The talking and walk-through ate up some time in an already shorter session (Monday’s are 2 hours). I wasn’t worried about it, though, as I wouldn’t have wanted to go very long anyway since my plan was to put a heavy focus on the MBs.

After warm-ups I had them play the Amoeba serving game to work a bit on serving accuracy and to get the competitive juices flowing. That resulted in a discussion about over-thinking things because they were making assumptions about rules that were never stated or intended, which came back around later in training in a different context.

I had them play Winners after that, but with a new wrinkle. This time I had both the setters and middles be fixed. The rest of them were split up into teams of 2, so the final result was that they played 4s. I also had them run it on a narrow court to encourage rallies and to force the hitters to find more ways of scoring. About midway through I had the MBs switch to work with the other setter.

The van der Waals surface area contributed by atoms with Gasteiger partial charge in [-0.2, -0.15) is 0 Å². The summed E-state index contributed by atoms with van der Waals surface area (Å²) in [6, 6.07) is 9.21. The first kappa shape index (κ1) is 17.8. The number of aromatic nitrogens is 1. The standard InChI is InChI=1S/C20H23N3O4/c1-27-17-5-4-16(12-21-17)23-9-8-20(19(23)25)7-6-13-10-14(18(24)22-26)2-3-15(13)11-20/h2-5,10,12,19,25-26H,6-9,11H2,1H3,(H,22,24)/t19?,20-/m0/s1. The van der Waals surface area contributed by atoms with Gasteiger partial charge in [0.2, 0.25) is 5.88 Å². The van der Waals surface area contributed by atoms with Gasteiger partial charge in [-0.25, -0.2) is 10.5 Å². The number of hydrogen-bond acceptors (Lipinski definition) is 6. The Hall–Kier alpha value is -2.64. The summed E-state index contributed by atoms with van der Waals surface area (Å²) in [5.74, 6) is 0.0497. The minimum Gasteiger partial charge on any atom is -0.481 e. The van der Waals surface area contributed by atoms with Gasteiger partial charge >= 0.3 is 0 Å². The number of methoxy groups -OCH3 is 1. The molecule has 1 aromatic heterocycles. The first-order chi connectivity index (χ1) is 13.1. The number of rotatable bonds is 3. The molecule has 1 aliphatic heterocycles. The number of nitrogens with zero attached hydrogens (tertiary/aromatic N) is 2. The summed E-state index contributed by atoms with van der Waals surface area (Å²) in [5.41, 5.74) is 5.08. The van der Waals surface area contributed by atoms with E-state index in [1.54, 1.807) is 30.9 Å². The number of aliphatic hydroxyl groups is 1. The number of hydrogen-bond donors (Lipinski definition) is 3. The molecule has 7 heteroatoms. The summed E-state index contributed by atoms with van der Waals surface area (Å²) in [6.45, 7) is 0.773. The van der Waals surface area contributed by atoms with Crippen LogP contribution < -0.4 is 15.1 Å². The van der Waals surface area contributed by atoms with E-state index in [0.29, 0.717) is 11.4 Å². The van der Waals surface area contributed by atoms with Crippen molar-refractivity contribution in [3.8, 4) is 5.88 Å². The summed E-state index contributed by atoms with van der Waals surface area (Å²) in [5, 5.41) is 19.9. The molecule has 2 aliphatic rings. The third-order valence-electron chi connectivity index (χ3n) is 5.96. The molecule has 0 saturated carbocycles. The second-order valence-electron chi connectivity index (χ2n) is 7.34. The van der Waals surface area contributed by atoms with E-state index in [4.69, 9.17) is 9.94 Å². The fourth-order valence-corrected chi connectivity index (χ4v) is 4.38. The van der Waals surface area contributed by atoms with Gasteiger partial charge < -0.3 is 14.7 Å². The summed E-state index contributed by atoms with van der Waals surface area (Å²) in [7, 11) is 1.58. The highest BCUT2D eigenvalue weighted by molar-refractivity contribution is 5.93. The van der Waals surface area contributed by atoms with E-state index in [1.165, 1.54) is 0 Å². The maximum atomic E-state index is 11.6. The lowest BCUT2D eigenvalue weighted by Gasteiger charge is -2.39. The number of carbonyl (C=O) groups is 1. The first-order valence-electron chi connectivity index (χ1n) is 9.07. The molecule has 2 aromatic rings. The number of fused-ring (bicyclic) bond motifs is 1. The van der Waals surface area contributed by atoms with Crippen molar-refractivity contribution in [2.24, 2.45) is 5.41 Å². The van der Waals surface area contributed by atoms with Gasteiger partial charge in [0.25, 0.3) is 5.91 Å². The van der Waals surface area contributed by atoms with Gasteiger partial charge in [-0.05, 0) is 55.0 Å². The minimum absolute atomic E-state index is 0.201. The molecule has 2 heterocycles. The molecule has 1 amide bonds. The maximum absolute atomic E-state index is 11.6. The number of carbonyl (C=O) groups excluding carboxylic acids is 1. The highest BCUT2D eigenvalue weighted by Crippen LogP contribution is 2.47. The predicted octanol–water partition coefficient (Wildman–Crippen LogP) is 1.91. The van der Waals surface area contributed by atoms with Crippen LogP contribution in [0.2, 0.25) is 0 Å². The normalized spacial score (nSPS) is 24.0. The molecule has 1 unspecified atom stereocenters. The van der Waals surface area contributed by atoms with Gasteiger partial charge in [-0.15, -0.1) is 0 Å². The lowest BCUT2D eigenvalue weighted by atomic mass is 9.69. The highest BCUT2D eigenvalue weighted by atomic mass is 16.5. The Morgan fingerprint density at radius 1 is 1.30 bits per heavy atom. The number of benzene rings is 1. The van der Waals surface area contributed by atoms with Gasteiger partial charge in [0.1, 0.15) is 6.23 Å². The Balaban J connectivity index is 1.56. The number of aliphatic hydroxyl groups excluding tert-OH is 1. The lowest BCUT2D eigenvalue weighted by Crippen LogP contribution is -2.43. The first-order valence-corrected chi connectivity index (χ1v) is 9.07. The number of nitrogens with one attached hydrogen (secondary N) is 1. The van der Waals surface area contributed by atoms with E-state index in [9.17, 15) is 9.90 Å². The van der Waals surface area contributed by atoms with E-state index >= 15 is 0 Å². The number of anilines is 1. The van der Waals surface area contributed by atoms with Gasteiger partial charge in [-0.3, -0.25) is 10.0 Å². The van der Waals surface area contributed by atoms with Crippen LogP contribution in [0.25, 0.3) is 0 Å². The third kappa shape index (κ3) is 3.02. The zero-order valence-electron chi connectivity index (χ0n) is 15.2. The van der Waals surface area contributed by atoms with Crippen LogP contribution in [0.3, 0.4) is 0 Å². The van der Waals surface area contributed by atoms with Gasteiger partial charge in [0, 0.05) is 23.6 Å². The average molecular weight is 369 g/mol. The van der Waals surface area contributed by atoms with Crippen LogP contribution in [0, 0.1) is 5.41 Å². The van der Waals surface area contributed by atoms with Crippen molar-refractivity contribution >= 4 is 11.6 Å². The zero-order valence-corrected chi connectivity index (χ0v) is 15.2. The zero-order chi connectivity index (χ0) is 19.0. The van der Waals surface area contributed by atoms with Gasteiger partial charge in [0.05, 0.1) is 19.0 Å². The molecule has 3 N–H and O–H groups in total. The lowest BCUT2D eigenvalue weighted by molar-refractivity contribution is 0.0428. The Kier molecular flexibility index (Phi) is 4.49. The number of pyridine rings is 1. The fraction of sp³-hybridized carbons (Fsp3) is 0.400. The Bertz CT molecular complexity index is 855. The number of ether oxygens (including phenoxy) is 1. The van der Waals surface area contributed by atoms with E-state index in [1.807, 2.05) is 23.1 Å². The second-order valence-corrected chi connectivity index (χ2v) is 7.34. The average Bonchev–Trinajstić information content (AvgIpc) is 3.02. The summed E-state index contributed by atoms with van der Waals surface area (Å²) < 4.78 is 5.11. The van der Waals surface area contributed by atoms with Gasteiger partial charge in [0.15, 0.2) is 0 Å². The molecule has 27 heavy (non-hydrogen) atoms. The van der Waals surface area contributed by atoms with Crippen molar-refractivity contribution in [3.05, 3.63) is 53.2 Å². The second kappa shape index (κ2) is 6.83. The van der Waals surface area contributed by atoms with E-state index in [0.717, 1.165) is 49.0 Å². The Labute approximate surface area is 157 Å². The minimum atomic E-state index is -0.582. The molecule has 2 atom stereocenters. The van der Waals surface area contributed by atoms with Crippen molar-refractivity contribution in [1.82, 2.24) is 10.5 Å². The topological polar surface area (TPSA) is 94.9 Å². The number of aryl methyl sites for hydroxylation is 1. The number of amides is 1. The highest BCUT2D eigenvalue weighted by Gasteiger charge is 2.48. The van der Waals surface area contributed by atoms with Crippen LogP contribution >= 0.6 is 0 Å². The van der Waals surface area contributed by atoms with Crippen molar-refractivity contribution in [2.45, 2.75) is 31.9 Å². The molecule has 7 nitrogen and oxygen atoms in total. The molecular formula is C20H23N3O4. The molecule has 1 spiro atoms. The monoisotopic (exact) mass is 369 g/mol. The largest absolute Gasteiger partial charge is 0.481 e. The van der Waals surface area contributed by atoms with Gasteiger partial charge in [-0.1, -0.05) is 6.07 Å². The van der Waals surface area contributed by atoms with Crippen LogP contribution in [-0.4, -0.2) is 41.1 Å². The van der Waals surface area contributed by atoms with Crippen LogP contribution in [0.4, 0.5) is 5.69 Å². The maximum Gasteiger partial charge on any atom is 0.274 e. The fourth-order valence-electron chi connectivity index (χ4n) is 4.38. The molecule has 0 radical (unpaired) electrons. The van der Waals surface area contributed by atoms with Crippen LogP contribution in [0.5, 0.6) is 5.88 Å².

From there we progressed to a 5 v 5 playing 3 up and 2 back (Zone 6 was designated as out of bounds). In this game only the MBs could score. They got a point by either getting a kill or a block, or by the other MB making an error. If someone other than the MB scored, that team earned the right to receive serve. The first game had the setters in 1 for the purposes of serve reception.